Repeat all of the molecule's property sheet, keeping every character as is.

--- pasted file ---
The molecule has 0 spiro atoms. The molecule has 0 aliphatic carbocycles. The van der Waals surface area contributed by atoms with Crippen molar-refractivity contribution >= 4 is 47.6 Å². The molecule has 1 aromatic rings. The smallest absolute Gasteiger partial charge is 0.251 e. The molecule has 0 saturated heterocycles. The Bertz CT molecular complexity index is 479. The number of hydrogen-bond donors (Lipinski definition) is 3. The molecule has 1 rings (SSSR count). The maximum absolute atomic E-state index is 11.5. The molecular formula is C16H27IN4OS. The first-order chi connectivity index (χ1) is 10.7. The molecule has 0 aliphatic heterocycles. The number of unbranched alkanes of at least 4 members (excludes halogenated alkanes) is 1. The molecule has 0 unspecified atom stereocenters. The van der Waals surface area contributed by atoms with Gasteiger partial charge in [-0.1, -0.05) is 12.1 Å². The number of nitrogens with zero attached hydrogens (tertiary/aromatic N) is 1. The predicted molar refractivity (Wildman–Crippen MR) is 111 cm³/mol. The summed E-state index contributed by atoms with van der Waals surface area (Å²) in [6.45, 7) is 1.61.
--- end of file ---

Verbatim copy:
The molecule has 0 spiro atoms. The molecule has 0 aliphatic carbocycles. The van der Waals surface area contributed by atoms with Crippen molar-refractivity contribution >= 4 is 47.6 Å². The molecule has 1 aromatic rings. The smallest absolute Gasteiger partial charge is 0.251 e. The molecule has 0 saturated heterocycles. The Bertz CT molecular complexity index is 479. The number of hydrogen-bond donors (Lipinski definition) is 3. The molecule has 1 rings (SSSR count). The maximum absolute atomic E-state index is 11.5. The molecular formula is C16H27IN4OS. The first-order chi connectivity index (χ1) is 10.7. The molecule has 0 aliphatic heterocycles. The number of unbranched alkanes of at least 4 members (excludes halogenated alkanes) is 1. The molecule has 0 unspecified atom stereocenters. The van der Waals surface area contributed by atoms with Gasteiger partial charge in [-0.1, -0.05) is 12.1 Å². The number of nitrogens with zero attached hydrogens (tertiary/aromatic N) is 1. The predicted molar refractivity (Wildman–Crippen MR) is 111 cm³/mol. The summed E-state index contributed by atoms with van der Waals surface area (Å²) in [6.45, 7) is 1.61.